Field Research Training

Road to Mountain Vista Mentoring is essential to transfer knowledge and practical skills from experienced faculty, staff and researchers to new researchers and students, and is often provided informally. However, documented training is a critical part of our University safety programs in order to comply with regulatory requirements, accrediting agencies, and in many situations, funding organizations. Commercial trainers typically provide documentation via a certification that an individual should maintain and be able to provide upon request, e.g. a first aid card; UC-sponsored safety training is typically documented centrally on campus, such as through the UCLA Worksafe. Research groups or field course instructors can integrate training on safe practices into lab meetings, hands-on demonstrations, or field lectures, and document completion via a simple sign-in form.  It also is appropriate to list required training as prerequisites in a Field Safety Plan that is reviewed and signed by all participants.

Field-related training typically falls into two categories: 

  1. Skill Training required for the site you will be visiting and working, and
  2. Specialized training around the tasks you will be performing while working in the field.  

First aid training is appropriate for working off campus and at remote field sites because emergency medical services may be limited or delayed. Additionally, Cal/OSHA (Title 8 §3400. Medical Services and First Aid) requires first aid supplies and persons trained to render first aid “in the absence of an infirmary, clinic, or hospital, in near proximity to the workplace.” CPR/AED training is also recommended and offered on most campuses.  

Wilderness first aid training is appropriate for outdoor fieldwork or visiting remote sites because it covers more first responder information and relevant scenarios than typical 4 hour community first aid classes. There is no adequate substitute for getting this training. The largest wilderness first aid training provider in the U.S. is the Wilderness Medicine Institute (www.wildmed.com), which is part of the National Outdoor Leadership School (www.NOLS.com). The 2-day Wilderness First Aid (WFA) course and 10-day Wilderness First Responder (WFR) course are both taught at numerous UC campuses. Other training providers within California include Sierra Rescue and Foster Calm. For trip leaders, field scientists, or students that plan to pursue a career doing outdoor work, WFR training is highly regarded professionally and will prepare individuals to manage a broad-range of emergency situations, illnesses, and injuries.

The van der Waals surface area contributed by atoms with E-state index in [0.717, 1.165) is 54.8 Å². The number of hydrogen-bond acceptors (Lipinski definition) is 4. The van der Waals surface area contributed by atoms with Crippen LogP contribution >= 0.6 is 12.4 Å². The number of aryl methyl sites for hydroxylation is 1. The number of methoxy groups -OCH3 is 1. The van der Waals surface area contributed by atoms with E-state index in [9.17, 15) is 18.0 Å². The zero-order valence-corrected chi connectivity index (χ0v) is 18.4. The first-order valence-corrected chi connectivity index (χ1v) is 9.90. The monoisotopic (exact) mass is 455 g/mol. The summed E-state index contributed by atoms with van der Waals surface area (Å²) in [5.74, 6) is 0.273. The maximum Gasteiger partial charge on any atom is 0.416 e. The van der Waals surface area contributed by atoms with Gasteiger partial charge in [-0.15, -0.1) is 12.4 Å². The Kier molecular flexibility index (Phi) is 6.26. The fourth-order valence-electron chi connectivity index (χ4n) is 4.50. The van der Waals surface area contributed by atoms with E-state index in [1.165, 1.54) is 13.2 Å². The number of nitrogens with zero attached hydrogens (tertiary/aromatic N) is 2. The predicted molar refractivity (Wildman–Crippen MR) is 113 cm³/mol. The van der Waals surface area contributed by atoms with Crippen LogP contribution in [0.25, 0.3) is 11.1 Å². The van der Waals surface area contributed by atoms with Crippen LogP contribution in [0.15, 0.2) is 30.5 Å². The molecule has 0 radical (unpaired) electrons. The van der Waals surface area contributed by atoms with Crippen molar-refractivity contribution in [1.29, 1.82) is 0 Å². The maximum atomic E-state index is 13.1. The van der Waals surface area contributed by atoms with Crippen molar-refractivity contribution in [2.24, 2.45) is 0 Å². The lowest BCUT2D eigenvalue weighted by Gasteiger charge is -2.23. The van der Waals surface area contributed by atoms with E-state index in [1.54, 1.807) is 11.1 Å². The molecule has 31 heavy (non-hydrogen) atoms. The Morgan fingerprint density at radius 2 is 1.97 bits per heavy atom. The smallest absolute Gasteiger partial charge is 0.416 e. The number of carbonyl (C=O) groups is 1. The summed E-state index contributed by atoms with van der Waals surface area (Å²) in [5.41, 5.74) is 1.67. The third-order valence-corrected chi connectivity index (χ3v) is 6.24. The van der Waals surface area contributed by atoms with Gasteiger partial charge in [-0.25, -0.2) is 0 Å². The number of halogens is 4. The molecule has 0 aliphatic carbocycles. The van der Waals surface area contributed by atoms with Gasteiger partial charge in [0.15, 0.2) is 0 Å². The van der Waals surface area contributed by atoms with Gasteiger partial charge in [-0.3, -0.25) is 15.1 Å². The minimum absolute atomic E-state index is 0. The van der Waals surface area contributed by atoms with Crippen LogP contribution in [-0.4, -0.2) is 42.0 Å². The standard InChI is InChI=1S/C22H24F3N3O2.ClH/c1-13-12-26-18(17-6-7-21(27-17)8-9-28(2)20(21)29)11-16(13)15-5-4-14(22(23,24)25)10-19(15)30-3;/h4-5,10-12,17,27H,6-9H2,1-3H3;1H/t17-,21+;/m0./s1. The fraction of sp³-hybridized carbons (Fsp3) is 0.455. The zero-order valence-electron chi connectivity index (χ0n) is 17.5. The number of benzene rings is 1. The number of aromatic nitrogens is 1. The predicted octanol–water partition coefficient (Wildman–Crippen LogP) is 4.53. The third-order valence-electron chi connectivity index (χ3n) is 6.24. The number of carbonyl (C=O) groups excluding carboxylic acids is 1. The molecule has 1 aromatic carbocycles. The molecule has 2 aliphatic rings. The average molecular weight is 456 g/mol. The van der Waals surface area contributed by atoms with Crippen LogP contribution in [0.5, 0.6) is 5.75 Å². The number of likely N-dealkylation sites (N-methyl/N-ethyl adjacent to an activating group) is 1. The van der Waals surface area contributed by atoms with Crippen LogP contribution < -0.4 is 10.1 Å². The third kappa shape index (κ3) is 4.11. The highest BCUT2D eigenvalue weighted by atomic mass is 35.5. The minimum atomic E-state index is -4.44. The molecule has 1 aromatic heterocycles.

Facilitating field research or teaching field classes can require leadership skills that go beyond the expectations of a lab instructor or classroom teacher. The attempt of this web-page is to provide a comprehensive resource for helping instructors learn more of these skills. Many other organizations, both on and off campus, offer much more in-depth training. For example, UCLA Rec hosts NOLS each spring where a WFR class is put on right here on campus. Find available classes at www.nols.com. An excellent written resource, also from NOLS, is the Leadership Educator Notebook, which can be ordered from the same website. Field Safety in Uncontrolled Environments (published by the American Association of Petroleum Geologists) also provides excellent guidance on planning and leading field excursions and was the model for the Field Safety Plan template.

Working in the field can require knowledge of many outdoor skills, such as map-reading, compass use, cross country navigation, camping, cooking over a fire or with a camp stove, field sanitation practices, and treating drinking water. Campus outdoor recreation programs may be able to help provide additional training in these skills or provide referrals, e.g. outdoor skills workshops offered by UCLA Recreation.

Many field sites are fragile and can easily be damaged by even light use. It’s important, whenever possible, to adopt field practices that minimize lasting negative impacts. The national educational program called Leave No Trace (www.lnt.org) has developed a set of principles that can be generally applied when working in wilderness conditions. More guidelines are available for specific habitats (e.g. river, deserts, etc.) and areas outside the United States on the LNT website and describe how to adhere to the following seven LNT principles:

  • Plan Ahead and Prepare
  • Travel and Camp on Durable Surfaces
  • Dispose of Waste Properly
  • Leave What You Find
  • Minimize Campfire Impacts
  • Respect Wildlife
  • Be Considerate of Other Visitors